OES View on School Rankings
In the fall of 2014, Niche (a Pittsburgh based consumer research site) which started as a college rankings service, developed a new K-12 school rankings list. Unknown to most independent schools, the rankings were released with less than a week's prior notice to the schools listed in their rankings.
We were thrilled to be ranked so highly — our faculty, staff, and students work hard to make OES an incredibly strong school in ways valued by our families as well as the ranking service. However, after taking a moment to celebrate, we thought about the impact of the college-ranking industry on higher education, and we worried that such endeavors are inherently flawed for schools that strive to meet very different and important missions.
Excellent schools come in all shapes and sizes — public and independent and parochial — and they serve different constituents and work toward different purposes. Ranking schools on a single scale, such as Niche does, doesn’t celebrate or acknowledge these differences in schools. We feel strongly that schools should be measured — as our accreditation process does — on our ability to meet our mission, and to deliver our promise to families.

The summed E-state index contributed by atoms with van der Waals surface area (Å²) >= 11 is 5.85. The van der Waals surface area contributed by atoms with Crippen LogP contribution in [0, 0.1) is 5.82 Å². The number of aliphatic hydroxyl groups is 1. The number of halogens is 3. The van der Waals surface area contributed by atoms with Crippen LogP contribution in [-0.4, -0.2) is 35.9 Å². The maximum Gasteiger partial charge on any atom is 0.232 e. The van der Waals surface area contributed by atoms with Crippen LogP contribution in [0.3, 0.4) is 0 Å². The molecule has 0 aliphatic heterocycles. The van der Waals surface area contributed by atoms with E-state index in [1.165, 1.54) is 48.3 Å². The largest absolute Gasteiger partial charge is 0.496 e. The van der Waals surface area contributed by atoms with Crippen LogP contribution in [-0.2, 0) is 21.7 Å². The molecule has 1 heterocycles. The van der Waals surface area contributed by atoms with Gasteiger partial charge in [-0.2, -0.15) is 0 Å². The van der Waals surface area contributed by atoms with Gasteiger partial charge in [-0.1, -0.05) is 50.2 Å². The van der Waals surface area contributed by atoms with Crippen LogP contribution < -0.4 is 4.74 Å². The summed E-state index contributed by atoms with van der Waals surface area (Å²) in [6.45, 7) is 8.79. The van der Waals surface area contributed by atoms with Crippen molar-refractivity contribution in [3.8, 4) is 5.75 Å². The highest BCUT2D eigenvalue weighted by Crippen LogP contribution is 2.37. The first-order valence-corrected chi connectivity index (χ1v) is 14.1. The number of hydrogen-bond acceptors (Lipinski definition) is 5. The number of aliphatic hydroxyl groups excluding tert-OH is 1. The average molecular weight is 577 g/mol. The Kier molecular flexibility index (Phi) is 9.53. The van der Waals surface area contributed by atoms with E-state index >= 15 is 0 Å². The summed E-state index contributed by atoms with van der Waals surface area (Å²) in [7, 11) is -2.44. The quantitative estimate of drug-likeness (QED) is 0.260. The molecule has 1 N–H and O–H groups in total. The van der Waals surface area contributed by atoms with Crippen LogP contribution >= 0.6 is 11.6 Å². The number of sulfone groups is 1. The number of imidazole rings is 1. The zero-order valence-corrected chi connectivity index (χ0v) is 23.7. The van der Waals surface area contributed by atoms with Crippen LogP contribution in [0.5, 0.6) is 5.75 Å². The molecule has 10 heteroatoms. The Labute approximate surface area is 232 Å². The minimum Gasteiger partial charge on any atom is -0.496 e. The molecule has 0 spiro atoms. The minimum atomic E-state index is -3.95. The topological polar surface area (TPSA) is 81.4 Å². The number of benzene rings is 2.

In consultation with the board of trustees, fellow heads of schools, and our national and regional associations, OES opted not to participate in submitting information for future rankings. We have closely watched how this has played out in higher education with the US News and World Report, and have been disappointed in how the rankings have started to drive individual school actions and decisions. As Reed College explains about their decision to not participate in the college rankings, “We believe that the value of an education is directly related to the degree of intellectual engagement in the classroom — something that cannot be measured.”
If you would like to read more, the National Association of Independent Schools (NAIS) offers a statement on school rankings which articulates many of these same points.
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